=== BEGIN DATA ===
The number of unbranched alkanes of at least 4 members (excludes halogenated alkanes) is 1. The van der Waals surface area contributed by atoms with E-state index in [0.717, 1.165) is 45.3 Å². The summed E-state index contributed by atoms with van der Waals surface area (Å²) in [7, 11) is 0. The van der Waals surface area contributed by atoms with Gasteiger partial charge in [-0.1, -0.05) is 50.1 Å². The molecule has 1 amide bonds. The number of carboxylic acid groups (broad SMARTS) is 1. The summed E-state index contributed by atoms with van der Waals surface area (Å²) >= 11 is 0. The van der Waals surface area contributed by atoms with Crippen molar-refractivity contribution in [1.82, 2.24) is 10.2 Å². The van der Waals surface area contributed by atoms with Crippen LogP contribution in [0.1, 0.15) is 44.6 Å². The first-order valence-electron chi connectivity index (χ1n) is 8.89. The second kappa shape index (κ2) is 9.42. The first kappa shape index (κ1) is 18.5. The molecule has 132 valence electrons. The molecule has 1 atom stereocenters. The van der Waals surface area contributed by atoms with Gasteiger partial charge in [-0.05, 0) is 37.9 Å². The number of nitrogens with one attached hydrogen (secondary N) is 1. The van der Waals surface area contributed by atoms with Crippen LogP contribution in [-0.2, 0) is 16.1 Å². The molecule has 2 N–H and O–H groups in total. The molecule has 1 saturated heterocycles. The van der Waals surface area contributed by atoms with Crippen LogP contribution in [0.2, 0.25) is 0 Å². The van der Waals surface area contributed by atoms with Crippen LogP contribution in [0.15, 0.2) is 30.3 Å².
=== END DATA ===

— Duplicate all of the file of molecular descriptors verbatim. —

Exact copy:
The number of unbranched alkanes of at least 4 members (excludes halogenated alkanes) is 1. The van der Waals surface area contributed by atoms with E-state index in [0.717, 1.165) is 45.3 Å². The summed E-state index contributed by atoms with van der Waals surface area (Å²) in [7, 11) is 0. The van der Waals surface area contributed by atoms with Gasteiger partial charge in [-0.1, -0.05) is 50.1 Å². The molecule has 1 amide bonds. The number of carboxylic acid groups (broad SMARTS) is 1. The summed E-state index contributed by atoms with van der Waals surface area (Å²) >= 11 is 0. The van der Waals surface area contributed by atoms with Crippen molar-refractivity contribution in [1.82, 2.24) is 10.2 Å². The van der Waals surface area contributed by atoms with Crippen LogP contribution in [0.1, 0.15) is 44.6 Å². The first-order valence-electron chi connectivity index (χ1n) is 8.89. The second kappa shape index (κ2) is 9.42. The first kappa shape index (κ1) is 18.5. The molecule has 132 valence electrons. The molecule has 1 atom stereocenters. The van der Waals surface area contributed by atoms with Gasteiger partial charge in [-0.05, 0) is 37.9 Å². The number of nitrogens with one attached hydrogen (secondary N) is 1. The van der Waals surface area contributed by atoms with Crippen LogP contribution in [-0.2, 0) is 16.1 Å². The molecule has 2 N–H and O–H groups in total. The molecule has 1 saturated heterocycles. The van der Waals surface area contributed by atoms with Crippen LogP contribution in [0.2, 0.25) is 0 Å². The van der Waals surface area contributed by atoms with Crippen LogP contribution in [0.15, 0.2) is 30.3 Å².